The origin of nature = the breach of language
The origin of language = the breach of nature
In Machiavelli’s ‘The Art of War,’ the beginning of the discourse on war deals with what type of man is most suitable to a political entity for war. The conversation between Fabrizio and Cosimo revolves around ideal physical, political, and cultural traits that a soldier should have in order to be put to war. In reading this initial part of Machiavelli’s work, we can find a connection to Derrida’s criticism of Rousseau in ‘Of Grammatology,’ particularly when Derrida critiques Rousseau’s theory of the northern European versus the southern European. We recall Rousseau’s theory that the northern European is more articulate for survival purposes because of the climate, and the southern European is more passionate, linguistically, because the urgency of survival is not as great, also because of the climate. Derrida debates this theory because Rousseau’s connotation is that the northern European’s passion is ‘cancelled,’ but Derrida contends that the northern European’s passion is masked by articulation rather than being ‘effaced.’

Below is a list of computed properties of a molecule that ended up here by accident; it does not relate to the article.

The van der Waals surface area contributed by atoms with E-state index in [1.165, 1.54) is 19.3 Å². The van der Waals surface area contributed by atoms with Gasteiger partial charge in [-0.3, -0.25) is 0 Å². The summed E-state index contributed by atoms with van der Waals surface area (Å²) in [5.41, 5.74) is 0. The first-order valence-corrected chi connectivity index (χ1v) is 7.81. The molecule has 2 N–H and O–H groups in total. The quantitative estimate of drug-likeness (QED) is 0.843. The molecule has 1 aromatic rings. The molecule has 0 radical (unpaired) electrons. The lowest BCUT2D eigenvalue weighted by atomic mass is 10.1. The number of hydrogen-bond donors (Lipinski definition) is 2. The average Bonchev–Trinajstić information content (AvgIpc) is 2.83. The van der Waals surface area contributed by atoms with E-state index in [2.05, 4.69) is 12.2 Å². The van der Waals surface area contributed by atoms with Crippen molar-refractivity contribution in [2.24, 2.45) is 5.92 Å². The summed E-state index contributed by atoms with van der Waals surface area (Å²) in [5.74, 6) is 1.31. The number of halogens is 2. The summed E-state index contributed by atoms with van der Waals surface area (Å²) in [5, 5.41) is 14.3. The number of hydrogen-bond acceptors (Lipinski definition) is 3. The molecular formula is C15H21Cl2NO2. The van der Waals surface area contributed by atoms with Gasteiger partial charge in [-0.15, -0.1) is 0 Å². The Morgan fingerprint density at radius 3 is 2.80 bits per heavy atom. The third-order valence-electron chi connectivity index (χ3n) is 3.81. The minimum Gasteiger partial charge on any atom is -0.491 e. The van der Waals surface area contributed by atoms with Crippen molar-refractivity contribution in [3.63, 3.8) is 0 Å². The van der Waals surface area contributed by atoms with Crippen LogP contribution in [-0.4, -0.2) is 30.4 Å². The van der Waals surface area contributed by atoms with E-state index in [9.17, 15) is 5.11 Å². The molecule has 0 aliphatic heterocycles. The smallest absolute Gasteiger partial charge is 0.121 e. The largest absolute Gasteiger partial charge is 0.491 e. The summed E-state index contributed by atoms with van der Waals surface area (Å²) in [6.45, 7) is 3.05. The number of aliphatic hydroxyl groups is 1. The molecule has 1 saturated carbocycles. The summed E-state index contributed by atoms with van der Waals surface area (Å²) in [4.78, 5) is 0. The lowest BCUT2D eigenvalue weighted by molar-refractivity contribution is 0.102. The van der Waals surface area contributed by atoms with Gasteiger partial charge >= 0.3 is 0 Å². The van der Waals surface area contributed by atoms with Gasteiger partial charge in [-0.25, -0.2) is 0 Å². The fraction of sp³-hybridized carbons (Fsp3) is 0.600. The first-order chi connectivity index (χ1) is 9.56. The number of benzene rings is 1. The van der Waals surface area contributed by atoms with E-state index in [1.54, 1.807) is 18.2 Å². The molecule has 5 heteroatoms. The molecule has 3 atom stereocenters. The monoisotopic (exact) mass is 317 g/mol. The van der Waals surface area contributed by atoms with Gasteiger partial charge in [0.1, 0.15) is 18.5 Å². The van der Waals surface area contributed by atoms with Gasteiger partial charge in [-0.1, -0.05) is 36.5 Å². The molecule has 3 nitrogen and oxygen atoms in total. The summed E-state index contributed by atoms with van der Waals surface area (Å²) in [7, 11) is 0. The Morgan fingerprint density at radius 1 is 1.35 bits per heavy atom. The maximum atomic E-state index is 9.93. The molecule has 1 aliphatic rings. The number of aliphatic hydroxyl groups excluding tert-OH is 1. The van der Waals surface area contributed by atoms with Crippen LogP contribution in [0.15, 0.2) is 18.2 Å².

There is an inverse relationship between these respective parts of Machiavelli and Derrida. Machiavelli’s discussion is of the physical traits of man changing the environmental landscape, and Derrida’s discussion is of the environmental landscape changing the physical traits of man, particularly man’s language. Derrida would perhaps question Machiavelli’s text by arguing whether or not a man’s strengths or weaknesses can truly be understood as appropriate criteria for drafting him into war. In both texts, the same general principle is being debated, and the debate is whether or not a person’s behavior, particularly a person’s predispositions to certain behaviors, can be predicted, whether the prediction is based off of location, image, or other general characteristics. In other words, both Machiavelli and Derrida discuss the validity of stereotyping. They both argue that stereotyping can be done. Derrida differs from Machiavelli by proposing that the unseen characteristics of man are latent and substituted or supplemented by man’s dominant characteristics. Machiavelli’s work illustrates how man’s dominant characteristics carry stereotypes based on those dominant characteristics, and that latent characteristics are irrelevant. Either way, I think they both miss the point that even in a unified community, there will be a diverse mixture of traits and characteristics, and no matter how hard we try to supplement diversity with homogeny, homogeneous communities will always be subject to a diversity of people.